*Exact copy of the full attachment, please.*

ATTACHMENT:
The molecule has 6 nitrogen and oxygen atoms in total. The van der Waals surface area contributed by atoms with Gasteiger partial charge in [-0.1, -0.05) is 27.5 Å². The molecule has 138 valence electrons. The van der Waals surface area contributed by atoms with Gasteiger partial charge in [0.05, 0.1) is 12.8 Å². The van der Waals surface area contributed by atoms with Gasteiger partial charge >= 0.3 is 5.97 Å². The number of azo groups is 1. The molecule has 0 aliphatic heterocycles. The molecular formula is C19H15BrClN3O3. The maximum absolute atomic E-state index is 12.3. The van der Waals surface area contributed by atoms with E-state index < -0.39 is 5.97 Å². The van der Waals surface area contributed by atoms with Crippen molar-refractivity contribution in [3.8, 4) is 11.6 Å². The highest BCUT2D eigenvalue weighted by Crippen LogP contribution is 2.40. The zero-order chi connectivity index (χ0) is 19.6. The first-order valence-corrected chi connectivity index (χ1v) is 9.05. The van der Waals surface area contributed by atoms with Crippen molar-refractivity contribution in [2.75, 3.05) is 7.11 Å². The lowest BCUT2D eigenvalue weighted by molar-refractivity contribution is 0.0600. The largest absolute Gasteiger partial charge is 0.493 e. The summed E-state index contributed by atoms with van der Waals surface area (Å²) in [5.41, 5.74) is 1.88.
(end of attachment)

The molecule has 6 nitrogen and oxygen atoms in total. The van der Waals surface area contributed by atoms with Gasteiger partial charge in [-0.1, -0.05) is 27.5 Å². The molecule has 138 valence electrons. The van der Waals surface area contributed by atoms with Gasteiger partial charge in [0.05, 0.1) is 12.8 Å². The van der Waals surface area contributed by atoms with Gasteiger partial charge >= 0.3 is 5.97 Å². The number of azo groups is 1. The molecule has 0 aliphatic heterocycles. The molecular formula is C19H15BrClN3O3. The maximum absolute atomic E-state index is 12.3. The van der Waals surface area contributed by atoms with E-state index < -0.39 is 5.97 Å². The van der Waals surface area contributed by atoms with Crippen molar-refractivity contribution in [3.8, 4) is 11.6 Å². The highest BCUT2D eigenvalue weighted by Crippen LogP contribution is 2.40. The zero-order chi connectivity index (χ0) is 19.6. The first-order valence-corrected chi connectivity index (χ1v) is 9.05. The van der Waals surface area contributed by atoms with Crippen molar-refractivity contribution in [2.75, 3.05) is 7.11 Å². The lowest BCUT2D eigenvalue weighted by molar-refractivity contribution is 0.0600. The largest absolute Gasteiger partial charge is 0.493 e. The summed E-state index contributed by atoms with van der Waals surface area (Å²) in [5.41, 5.74) is 1.88.